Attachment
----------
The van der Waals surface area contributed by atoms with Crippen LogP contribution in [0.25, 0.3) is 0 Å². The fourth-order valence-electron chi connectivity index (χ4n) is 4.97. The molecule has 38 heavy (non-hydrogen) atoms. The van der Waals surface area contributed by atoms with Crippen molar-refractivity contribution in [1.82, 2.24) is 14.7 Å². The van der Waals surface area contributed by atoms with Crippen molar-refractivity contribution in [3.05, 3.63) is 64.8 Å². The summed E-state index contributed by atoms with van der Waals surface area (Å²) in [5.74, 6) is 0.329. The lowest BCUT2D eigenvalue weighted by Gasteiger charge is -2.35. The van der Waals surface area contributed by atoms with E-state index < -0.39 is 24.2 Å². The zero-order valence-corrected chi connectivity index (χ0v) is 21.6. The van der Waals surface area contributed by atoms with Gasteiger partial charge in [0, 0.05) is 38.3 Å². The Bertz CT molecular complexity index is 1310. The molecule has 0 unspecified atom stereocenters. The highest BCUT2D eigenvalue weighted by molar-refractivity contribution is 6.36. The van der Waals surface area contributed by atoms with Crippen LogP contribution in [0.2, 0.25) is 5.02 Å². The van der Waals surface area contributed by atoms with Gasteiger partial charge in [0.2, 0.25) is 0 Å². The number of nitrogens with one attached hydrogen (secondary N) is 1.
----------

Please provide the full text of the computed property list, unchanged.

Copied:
The van der Waals surface area contributed by atoms with Crippen LogP contribution in [0.25, 0.3) is 0 Å². The fourth-order valence-electron chi connectivity index (χ4n) is 4.97. The molecule has 38 heavy (non-hydrogen) atoms. The van der Waals surface area contributed by atoms with Crippen molar-refractivity contribution in [1.82, 2.24) is 14.7 Å². The van der Waals surface area contributed by atoms with Crippen molar-refractivity contribution in [3.05, 3.63) is 64.8 Å². The summed E-state index contributed by atoms with van der Waals surface area (Å²) in [5.74, 6) is 0.329. The lowest BCUT2D eigenvalue weighted by Gasteiger charge is -2.35. The van der Waals surface area contributed by atoms with E-state index < -0.39 is 24.2 Å². The zero-order valence-corrected chi connectivity index (χ0v) is 21.6. The van der Waals surface area contributed by atoms with Gasteiger partial charge in [0, 0.05) is 38.3 Å². The Bertz CT molecular complexity index is 1310. The molecule has 0 unspecified atom stereocenters. The highest BCUT2D eigenvalue weighted by molar-refractivity contribution is 6.36. The van der Waals surface area contributed by atoms with Crippen LogP contribution in [0.2, 0.25) is 5.02 Å². The van der Waals surface area contributed by atoms with Gasteiger partial charge in [0.2, 0.25) is 0 Å². The number of nitrogens with one attached hydrogen (secondary N) is 1.